the company was really hard. But I can say for
sure: today, they can see those benefits and the
company is willing to invest more in software
within the legal department. Our software was
obtained through our in-house IT department,
and we spent almost two years working closely
between them and our legal department to
create this software.
In terms of ethical issues, I'm not sure if you're
aware of this - in Mexico, when you have a
labour case, mainly it's because the former
employee feels that he was entitled to receive
a bigger compensation. Some cases, they are
right; some cases, they are wrong. But that's
purely mathematics. Even if they are right or
wrong, my duty as a head of legal is to see the
best interests of the company. So, there are
some cases that they are right in asking for these
extra compensations. But the software might
recommend that I can settle with them for a
lower figure that they are entitled to. So, that is
the ethical issue. Because in some part, I want
to, and it's my duty with the company, and on
the other hand of course, I want to be fair with
the former employees. So, that is an ethical issue
that I am seeing as a result of this software.
Right now, we are planning for next year
to add a new part of the software for
insurance management, and also for customs
management. For customs, we often import the
vessels, and our import permit might be valid for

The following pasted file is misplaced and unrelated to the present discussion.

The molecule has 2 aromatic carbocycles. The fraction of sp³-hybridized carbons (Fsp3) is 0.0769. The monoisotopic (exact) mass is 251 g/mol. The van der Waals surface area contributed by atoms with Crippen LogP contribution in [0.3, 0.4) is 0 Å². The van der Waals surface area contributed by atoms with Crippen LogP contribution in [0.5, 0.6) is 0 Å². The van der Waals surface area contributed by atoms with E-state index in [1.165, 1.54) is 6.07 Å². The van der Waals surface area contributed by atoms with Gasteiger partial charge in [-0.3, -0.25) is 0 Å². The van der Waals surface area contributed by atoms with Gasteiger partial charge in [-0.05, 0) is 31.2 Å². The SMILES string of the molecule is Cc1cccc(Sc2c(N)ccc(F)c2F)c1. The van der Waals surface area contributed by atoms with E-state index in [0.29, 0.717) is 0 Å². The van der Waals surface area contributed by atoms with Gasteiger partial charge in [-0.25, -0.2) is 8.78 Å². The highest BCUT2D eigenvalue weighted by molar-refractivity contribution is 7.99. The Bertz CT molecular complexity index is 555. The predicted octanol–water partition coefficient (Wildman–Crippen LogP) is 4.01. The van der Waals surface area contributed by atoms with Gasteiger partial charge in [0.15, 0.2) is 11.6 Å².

six months, seven months, one year or ten years.
You have to renew that permit or you will be
fined. So, we are thinking to add this part to the
software, in order to have a reminder previous to
the due date in order for us to renew the permit.
Regarding the insurance, it's the same. We
cannot have our vessels or operations without
insurance, so the idea is to create these new
parts of the software to manage that.
Both external lawyers and in-house teams have
to adapt to new processes. But, at some point,
we ask for external lawyers to fit our software:
we ask them to do it, but we understand that we
are not their only client. So it takes time for them
to fit the software, and if the software is not
with the proper data, we cannot take the proper
decision. So it can be difficult - it's gymnastics.
At some point, we have to work on that, and
eventually it will be really natural.
Historically, lawyers are not used to using
technology in our profession, and the definition
of a lawyer has been to do things the oldfashioned
way - with paper, or e-mail. Before
we took the decision to develop the software
in house, we looked at many options within
the market, and we noticed that most of the
software was being developed in order to
manage, first of all, the billing hours for external
lawyers and, secondly, to manage contract
drafting - and that's it.
New generations of young lawyers have a
different set-up, a different mindset. I think
lawyering is a little bit behind if you compare
it with other professions, such as marketing. I
think these new generations will push harder to
improve new technologies in the law practice.